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Hoffmann, R. A wiki for the life sciences where authorship matters. Nature Genetics (2008)

Interleukin-5 and eosinophils induce airway damage and bronchial hyperreactivity during allergic airway inflammation in BALB/c mice.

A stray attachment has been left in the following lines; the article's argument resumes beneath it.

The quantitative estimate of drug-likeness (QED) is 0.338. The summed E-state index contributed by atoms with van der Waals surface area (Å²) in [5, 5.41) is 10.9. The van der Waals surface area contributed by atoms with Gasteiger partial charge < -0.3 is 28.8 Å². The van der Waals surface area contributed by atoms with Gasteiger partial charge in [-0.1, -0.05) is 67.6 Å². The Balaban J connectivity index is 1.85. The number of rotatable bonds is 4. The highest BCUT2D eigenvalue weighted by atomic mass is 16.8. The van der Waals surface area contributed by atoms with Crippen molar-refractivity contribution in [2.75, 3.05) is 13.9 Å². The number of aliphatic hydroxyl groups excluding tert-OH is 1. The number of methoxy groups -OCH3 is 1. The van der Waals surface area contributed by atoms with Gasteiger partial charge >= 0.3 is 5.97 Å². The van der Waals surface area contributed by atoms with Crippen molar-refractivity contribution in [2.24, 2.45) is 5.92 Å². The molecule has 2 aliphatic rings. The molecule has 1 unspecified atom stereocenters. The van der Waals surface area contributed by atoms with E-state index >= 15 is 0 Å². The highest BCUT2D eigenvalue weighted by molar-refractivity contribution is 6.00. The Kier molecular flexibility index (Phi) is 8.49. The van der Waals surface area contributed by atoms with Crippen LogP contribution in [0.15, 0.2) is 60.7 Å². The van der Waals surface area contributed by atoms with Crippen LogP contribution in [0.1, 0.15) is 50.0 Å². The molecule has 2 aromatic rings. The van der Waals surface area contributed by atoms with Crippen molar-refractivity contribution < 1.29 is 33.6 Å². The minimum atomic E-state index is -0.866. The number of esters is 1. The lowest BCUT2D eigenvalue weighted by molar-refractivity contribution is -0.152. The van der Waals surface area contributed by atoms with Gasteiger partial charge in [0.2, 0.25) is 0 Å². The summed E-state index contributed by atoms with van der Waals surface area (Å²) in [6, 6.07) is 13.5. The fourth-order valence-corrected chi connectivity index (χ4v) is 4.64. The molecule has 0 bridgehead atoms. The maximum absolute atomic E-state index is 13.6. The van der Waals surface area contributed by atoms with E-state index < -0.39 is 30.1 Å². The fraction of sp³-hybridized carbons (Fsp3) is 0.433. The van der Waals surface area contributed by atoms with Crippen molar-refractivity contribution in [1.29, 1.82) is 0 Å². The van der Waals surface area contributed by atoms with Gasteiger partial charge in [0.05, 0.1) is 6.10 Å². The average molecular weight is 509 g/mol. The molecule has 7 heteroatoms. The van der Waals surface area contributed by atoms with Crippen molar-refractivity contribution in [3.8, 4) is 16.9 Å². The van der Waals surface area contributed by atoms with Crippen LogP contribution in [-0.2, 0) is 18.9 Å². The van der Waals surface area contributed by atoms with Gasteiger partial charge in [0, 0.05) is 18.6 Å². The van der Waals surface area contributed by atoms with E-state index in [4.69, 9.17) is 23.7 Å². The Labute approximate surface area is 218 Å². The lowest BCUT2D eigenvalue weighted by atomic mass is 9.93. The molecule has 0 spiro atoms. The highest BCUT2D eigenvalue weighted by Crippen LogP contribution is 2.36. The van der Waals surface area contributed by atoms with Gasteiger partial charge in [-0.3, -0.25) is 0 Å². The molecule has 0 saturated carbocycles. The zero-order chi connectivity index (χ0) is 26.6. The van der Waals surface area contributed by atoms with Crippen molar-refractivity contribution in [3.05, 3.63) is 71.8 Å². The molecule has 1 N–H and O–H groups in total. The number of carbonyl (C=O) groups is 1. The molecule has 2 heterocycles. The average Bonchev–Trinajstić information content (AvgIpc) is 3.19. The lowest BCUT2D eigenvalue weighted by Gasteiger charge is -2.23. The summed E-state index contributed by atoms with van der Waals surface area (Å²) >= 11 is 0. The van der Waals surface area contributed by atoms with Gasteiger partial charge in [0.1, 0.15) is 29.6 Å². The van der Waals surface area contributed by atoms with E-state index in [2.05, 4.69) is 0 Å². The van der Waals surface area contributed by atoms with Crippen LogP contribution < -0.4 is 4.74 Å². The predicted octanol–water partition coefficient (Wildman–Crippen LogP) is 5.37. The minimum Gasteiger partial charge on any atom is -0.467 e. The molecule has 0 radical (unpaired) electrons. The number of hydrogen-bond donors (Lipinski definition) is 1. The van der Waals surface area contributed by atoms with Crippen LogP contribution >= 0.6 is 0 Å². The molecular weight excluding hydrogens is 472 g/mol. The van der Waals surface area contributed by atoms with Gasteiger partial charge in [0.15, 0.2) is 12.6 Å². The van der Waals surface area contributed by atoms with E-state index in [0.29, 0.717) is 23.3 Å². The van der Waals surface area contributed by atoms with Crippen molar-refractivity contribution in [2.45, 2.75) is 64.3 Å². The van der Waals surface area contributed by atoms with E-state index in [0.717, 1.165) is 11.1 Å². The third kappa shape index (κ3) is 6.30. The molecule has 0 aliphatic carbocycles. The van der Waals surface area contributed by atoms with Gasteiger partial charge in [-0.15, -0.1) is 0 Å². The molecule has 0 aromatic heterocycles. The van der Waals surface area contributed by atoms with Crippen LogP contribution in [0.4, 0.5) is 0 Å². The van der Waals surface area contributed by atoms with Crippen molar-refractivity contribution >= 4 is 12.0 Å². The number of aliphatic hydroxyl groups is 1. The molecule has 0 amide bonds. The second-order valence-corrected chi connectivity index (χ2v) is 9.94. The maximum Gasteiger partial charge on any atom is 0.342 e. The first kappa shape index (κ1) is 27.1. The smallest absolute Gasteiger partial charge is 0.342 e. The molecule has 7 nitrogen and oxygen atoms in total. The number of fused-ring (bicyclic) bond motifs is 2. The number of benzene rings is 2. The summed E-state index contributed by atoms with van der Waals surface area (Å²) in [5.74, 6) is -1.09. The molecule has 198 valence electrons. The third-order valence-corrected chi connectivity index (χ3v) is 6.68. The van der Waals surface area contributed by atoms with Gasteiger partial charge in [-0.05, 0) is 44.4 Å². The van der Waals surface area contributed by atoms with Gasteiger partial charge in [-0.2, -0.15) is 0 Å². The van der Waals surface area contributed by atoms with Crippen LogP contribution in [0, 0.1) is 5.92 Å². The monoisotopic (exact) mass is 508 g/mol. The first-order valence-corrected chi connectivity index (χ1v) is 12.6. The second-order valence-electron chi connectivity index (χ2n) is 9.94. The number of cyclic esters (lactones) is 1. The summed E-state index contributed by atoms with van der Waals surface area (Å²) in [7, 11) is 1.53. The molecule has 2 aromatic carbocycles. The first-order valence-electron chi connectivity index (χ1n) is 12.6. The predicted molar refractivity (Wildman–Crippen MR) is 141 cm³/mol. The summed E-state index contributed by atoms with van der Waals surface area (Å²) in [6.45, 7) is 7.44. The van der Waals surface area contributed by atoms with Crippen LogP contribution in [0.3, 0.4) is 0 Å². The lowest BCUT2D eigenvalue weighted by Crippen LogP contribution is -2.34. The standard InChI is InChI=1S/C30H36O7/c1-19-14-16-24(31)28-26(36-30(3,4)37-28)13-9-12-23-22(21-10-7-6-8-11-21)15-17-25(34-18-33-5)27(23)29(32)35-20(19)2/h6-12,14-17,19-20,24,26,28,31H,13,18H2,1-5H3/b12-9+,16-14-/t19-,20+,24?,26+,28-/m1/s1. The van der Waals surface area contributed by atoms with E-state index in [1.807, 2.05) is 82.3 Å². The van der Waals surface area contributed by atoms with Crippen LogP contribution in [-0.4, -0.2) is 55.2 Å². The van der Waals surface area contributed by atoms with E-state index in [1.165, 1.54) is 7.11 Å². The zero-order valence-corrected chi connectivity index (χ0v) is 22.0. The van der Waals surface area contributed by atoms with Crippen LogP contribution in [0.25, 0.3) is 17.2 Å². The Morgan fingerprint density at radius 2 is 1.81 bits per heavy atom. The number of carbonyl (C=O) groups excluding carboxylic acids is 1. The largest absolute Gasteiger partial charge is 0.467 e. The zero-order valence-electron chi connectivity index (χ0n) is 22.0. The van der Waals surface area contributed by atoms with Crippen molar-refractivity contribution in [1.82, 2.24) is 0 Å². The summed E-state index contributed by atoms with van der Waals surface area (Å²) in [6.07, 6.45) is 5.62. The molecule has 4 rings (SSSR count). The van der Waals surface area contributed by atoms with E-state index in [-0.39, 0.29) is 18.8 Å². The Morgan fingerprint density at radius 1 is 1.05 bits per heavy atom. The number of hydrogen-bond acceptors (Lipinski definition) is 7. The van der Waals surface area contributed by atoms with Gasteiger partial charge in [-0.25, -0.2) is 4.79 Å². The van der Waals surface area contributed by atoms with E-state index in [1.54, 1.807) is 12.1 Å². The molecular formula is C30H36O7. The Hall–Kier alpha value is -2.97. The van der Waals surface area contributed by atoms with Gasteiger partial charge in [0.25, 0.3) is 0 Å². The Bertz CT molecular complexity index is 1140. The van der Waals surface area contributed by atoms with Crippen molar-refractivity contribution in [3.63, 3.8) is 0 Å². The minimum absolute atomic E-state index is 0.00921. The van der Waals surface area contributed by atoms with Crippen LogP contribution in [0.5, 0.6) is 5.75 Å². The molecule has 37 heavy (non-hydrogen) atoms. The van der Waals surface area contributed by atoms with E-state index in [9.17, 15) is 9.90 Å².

The cytokines IL-4 and IL-5 secreted from antigen-activated CD4+ T cells are thought to play central roles in the clinical expression and pathogenesis of asthma. However, there is conflicting evidence in animal models of allergic airway inflammation as to the relative importance of IL-5 and eosinophils to the mechanisms underlying the induction of bronchial hyperreactivity and morphological changes to the airways in response to aeroallergen. In a recent investigation, the development of aeroallergen-induced bronchial hyperreactivity in BALB/c mice was thought to be exclusively regulated by IL-4, with no role for IL-5 or eosinophils being demonstrated. In contrast, allergic airway disease could not be induced in IL-5-deficient mice of the C57BL/6 strain. A model of allergic airway inflammation, which displays certain phenotypic characteristics of late-phase asthmatic responses, was used in the present investigation to establish a role for IL-5 and eosinophils in the initiation of bronchial hyperreactivity and in the pathogenesis of allergic airway disease in BALB/c mice. Sensitization and repetitive aerosolization of mice with ovalbumin resulted in a severe airway inflammatory response which directly correlated with the induction of extensive airway damage and bronchial hyperreactivity to beta-methacholine. Treatment of mice with anti-IL-5 mAb before aeroallergen challenge, abolished blood and airway eosinophilia, lung damage and significantly reduced bronchial hyperreactivity. These results show that IL-5 and eosinophilic inflammation play a substantial role in the pathophysiology of allergic airway disease and, moreover, that aeroallergen-induced bronchial hyperreactivity is not exclusively regulated by IL-4. These results also suggest that eosinophils are predominantly responsible for regulating aeroallergen-induced structural changes to the airways which contribute, in part, to the mechanism underlying the induction of bronchial hyperreactivity. Thus, there are at least two distinct pathophysiological mechanisms for the induction of aeroallergen-induced airway occlusion.[1]


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